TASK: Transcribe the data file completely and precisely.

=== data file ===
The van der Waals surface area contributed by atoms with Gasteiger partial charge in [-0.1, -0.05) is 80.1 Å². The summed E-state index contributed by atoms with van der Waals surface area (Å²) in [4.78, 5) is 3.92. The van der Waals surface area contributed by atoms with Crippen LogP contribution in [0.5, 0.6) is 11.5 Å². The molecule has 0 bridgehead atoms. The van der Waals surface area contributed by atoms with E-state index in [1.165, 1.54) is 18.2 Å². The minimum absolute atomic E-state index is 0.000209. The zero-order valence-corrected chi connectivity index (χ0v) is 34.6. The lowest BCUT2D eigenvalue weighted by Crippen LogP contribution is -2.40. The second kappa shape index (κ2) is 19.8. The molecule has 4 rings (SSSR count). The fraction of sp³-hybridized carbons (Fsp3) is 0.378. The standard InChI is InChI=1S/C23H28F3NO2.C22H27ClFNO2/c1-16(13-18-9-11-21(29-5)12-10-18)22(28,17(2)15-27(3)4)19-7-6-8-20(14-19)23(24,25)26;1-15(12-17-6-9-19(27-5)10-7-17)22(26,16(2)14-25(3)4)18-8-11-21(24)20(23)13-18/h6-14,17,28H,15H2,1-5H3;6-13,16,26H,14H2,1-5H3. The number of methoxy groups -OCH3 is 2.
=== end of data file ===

The van der Waals surface area contributed by atoms with Gasteiger partial charge in [-0.1, -0.05) is 80.1 Å². The summed E-state index contributed by atoms with van der Waals surface area (Å²) in [4.78, 5) is 3.92. The van der Waals surface area contributed by atoms with Crippen LogP contribution in [0.5, 0.6) is 11.5 Å². The molecule has 0 bridgehead atoms. The van der Waals surface area contributed by atoms with E-state index in [1.165, 1.54) is 18.2 Å². The minimum absolute atomic E-state index is 0.000209. The zero-order valence-corrected chi connectivity index (χ0v) is 34.6. The lowest BCUT2D eigenvalue weighted by Crippen LogP contribution is -2.40. The second kappa shape index (κ2) is 19.8. The molecule has 4 rings (SSSR count). The fraction of sp³-hybridized carbons (Fsp3) is 0.378. The standard InChI is InChI=1S/C23H28F3NO2.C22H27ClFNO2/c1-16(13-18-9-11-21(29-5)12-10-18)22(28,17(2)15-27(3)4)19-7-6-8-20(14-19)23(24,25)26;1-15(12-17-6-9-19(27-5)10-7-17)22(26,16(2)14-25(3)4)18-8-11-21(24)20(23)13-18/h6-14,17,28H,15H2,1-5H3;6-13,16,26H,14H2,1-5H3. The number of methoxy groups -OCH3 is 2.